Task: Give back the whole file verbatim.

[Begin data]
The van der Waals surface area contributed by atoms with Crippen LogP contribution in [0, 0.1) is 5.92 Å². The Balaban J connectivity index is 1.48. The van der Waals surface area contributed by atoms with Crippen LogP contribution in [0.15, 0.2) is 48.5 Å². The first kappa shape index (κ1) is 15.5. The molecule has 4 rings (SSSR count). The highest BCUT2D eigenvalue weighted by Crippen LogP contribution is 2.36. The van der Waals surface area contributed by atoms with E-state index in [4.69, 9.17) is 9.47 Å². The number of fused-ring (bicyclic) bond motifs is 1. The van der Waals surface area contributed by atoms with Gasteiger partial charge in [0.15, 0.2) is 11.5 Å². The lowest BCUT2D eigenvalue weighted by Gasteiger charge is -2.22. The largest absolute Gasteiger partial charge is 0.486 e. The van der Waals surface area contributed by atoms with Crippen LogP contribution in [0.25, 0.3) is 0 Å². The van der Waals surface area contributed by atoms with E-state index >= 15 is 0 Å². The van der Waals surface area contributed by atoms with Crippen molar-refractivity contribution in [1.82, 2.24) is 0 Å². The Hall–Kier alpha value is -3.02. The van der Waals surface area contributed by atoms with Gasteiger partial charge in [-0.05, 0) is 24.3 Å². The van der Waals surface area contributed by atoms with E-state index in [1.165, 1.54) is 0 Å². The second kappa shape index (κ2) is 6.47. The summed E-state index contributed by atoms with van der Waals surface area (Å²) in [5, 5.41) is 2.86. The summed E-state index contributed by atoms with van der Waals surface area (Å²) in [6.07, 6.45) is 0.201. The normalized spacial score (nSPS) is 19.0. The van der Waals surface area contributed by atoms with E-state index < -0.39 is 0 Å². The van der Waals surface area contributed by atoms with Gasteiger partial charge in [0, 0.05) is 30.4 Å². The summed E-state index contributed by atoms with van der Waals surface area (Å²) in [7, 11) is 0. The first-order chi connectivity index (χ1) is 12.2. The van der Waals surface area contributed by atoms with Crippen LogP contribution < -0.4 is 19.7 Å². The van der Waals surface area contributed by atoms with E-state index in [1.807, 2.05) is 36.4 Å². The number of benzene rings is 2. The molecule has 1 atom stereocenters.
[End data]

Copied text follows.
The van der Waals surface area contributed by atoms with Crippen LogP contribution in [0, 0.1) is 5.92 Å². The Balaban J connectivity index is 1.48. The van der Waals surface area contributed by atoms with Crippen LogP contribution in [0.15, 0.2) is 48.5 Å². The first kappa shape index (κ1) is 15.5. The molecule has 4 rings (SSSR count). The highest BCUT2D eigenvalue weighted by Crippen LogP contribution is 2.36. The van der Waals surface area contributed by atoms with E-state index in [4.69, 9.17) is 9.47 Å². The number of fused-ring (bicyclic) bond motifs is 1. The van der Waals surface area contributed by atoms with Gasteiger partial charge in [0.15, 0.2) is 11.5 Å². The lowest BCUT2D eigenvalue weighted by Gasteiger charge is -2.22. The largest absolute Gasteiger partial charge is 0.486 e. The van der Waals surface area contributed by atoms with Crippen LogP contribution in [0.25, 0.3) is 0 Å². The van der Waals surface area contributed by atoms with E-state index >= 15 is 0 Å². The van der Waals surface area contributed by atoms with Crippen molar-refractivity contribution in [1.82, 2.24) is 0 Å². The Hall–Kier alpha value is -3.02. The van der Waals surface area contributed by atoms with Gasteiger partial charge in [-0.05, 0) is 24.3 Å². The van der Waals surface area contributed by atoms with E-state index in [1.165, 1.54) is 0 Å². The second kappa shape index (κ2) is 6.47. The summed E-state index contributed by atoms with van der Waals surface area (Å²) in [5, 5.41) is 2.86. The summed E-state index contributed by atoms with van der Waals surface area (Å²) in [6.07, 6.45) is 0.201. The normalized spacial score (nSPS) is 19.0. The van der Waals surface area contributed by atoms with E-state index < -0.39 is 0 Å². The van der Waals surface area contributed by atoms with Gasteiger partial charge in [0, 0.05) is 30.4 Å². The summed E-state index contributed by atoms with van der Waals surface area (Å²) in [7, 11) is 0. The first-order chi connectivity index (χ1) is 12.2. The van der Waals surface area contributed by atoms with Crippen LogP contribution < -0.4 is 19.7 Å². The van der Waals surface area contributed by atoms with E-state index in [1.807, 2.05) is 36.4 Å². The number of benzene rings is 2. The molecule has 1 atom stereocenters.